On January 29, 2024, the US Department of the Treasury announced that it identified Al-Huda Bank, an Iraqi bank, as a foreign financial institution of primary money laundering concern in order to protect the Iraqi financial system from abuse by illicit actors. According to the Department, Al-Huda Bank was identified for exploiting its access to US currency by handling financial transactions for Foreign Terrorist Organizations such as Iran’s Islamic Revolutionary Guard Corps Qods Force (“IRGC-QF”) and the Iran-aligned Iraqi militia group Kata’ib Hizballah. The Department reported that these actions threaten the stability of Iraq because it diverts funds that could otherwise be used to provide economic support to the people of Iraq and legitimate businesses in Iraq. As a result, the Financial Crimes Enforcement Network (“FinCEN”) issued a finding and notice of proposed rulemaking (“NPRM”) identifying the bank under section 311 of the USA PATRIOT Act and issuing a proposed a rule that would prohibit domestic financial institutions and agencies from opening or maintaining correspondent accounts for or on behalf of Al-Huda Bank.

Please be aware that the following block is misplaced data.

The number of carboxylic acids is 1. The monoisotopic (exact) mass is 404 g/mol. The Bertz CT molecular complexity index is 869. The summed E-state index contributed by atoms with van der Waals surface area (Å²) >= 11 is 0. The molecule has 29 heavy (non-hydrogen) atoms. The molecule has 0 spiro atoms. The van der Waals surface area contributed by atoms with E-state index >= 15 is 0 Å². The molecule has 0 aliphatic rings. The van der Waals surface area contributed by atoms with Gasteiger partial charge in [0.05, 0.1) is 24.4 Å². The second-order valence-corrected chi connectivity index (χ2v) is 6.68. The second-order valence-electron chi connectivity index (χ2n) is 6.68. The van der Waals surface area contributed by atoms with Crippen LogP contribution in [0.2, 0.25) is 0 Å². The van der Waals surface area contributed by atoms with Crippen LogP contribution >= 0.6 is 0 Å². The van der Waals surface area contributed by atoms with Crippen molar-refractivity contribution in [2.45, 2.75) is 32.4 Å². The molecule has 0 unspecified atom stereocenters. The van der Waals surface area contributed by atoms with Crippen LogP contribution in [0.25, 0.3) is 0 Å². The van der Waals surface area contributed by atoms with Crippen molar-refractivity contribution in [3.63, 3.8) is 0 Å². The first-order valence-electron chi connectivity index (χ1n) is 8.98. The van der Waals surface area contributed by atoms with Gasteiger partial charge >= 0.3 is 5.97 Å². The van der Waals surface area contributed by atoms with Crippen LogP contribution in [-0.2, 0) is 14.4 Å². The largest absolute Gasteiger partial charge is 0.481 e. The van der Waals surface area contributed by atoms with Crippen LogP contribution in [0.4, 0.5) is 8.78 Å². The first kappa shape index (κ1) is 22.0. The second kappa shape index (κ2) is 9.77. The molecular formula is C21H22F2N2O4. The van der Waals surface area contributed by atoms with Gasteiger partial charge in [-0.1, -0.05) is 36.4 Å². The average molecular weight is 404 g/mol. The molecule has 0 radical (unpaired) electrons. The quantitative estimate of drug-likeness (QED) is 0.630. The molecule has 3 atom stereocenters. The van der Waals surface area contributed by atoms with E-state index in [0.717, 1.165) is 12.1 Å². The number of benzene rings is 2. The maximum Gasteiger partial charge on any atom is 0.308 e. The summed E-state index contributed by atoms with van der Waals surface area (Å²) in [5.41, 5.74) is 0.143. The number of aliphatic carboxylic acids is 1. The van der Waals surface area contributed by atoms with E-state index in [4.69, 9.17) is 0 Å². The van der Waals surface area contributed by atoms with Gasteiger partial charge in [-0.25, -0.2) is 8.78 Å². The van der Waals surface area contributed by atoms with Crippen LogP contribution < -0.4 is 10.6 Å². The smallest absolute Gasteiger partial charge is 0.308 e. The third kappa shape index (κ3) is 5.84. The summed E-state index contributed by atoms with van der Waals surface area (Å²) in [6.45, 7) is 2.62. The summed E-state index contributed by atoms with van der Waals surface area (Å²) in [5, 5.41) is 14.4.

In addition, the Office of Foreign Assets Control designated Hamad al-Moussawi, the owner and president of Al-Huda Bank’s board of directors, for maintaining relationships with and laundering funds for the IRGC-QF and Kata’ib Hizballah. Since its inception, the bank has allegedly used forged documents to transfer at least $6 billion out of Iraq. Al-Moussawi was designated pursuant to Executive Order 13224, as amended, for providing material assistance to the IRGC-QF. As a result of this designation, all property and interests in property of the designated person within the United States or within the possession or control of a US person are blocked, and US persons are generally prohibited from engaging in transactions involving a designated person. Entities owned 50 percent or more by one or more blocked persons are also blocked.